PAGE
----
> It's not a MUST, but it is a SHOULD:
> "8.2.2 Monitoring Connections for Error Status Messages
> "An HTTP/1.1 (or later) client sending a message-body SHOULD monitor the network connection for an error status while it is transmitting the request. If the client sees an error status, it SHOULD immediately cease transmitting the body. If the body is being sent using a ?chunked? encoding (section 3.6), a zero length chunk and empty trailer MAY be used to prematurely mark the end of the message. If the body was preceded by a Content-Length header, the client MUST close the connection.
> "Servers SHOULD always respond to at least one request per connection, if at all possible. Servers SHOULD NOT close a connection in the middle of transmitting a response, unless a network or client failure is suspected.
Transmitting an error response before the end of the request and then
closing the connection is not "in the middle of transmitting a response";
it is at the end of a response.
> > Traditionally printing systems will retry network connections that
> > fail, so using the "close connection on error" method could cause
> > problems with clients that retry but don't check for an early
> > response from the server.
> Here's what the HTTP spec says:
> "[HTTP 1.1] clients, servers, and proxies MUST be able to recover from asynchronous close events. Client software SHOULD reopen the transport connection and retransmit the aborted sequence of requests without user interaction so long as the request sequence is idempotent (see section 9.1.2). Non-idempotent methods or sequences MUST NOT be automatically retried, although user agents MAY offer a human operator the choice of retrying the request(s). Confirmation by user-agent software with semantic understanding of the application MAY substitute for user confirmation. The automatic retry SHOULD NOT be repeated if the second sequence of requests fails.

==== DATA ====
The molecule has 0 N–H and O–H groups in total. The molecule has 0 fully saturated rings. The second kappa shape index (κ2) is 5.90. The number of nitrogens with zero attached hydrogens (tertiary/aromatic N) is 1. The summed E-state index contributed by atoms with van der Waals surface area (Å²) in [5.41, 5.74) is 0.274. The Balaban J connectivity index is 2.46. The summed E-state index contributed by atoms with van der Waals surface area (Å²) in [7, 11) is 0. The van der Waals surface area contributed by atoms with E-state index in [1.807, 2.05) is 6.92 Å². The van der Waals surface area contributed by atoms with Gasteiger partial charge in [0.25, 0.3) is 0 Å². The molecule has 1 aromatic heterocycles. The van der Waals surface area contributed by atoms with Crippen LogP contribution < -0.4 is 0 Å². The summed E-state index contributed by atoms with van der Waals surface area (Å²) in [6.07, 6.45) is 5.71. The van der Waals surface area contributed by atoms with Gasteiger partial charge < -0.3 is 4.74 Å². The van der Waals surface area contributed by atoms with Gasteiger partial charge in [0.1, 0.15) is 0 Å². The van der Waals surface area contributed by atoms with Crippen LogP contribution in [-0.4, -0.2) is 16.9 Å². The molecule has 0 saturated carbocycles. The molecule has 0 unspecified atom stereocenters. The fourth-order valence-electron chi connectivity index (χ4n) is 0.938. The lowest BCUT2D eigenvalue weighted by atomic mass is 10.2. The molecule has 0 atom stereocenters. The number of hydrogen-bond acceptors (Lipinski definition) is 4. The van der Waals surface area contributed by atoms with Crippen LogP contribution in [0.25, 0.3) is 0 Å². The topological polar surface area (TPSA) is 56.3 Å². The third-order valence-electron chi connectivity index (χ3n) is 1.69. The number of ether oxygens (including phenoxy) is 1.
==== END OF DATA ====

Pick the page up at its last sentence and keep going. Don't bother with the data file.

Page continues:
> I would think that IPP POSTs, in general, are non-idempotent, which would imply that they should not be automatically retried (in general).
Any POST is by definition treated by a conforming HTTP server as not
> However, the server can generate an error response and close its output side of the connection while the client is still transmitting a request. And seeing this should cause the client to cease transmitting the body and close the other side of the connection. In some cases, it might either be inappropriate or highly inefficient for the client to send the body if the server will reject the message without looking at the body.
Correct - and any TCP API that prevents the server from working this way is
-- Scott Lawrence Director of R & D <firstname.lastname@example.org> Agranat Systems, Inc. Embedded Web Technology http://www.agranat.com/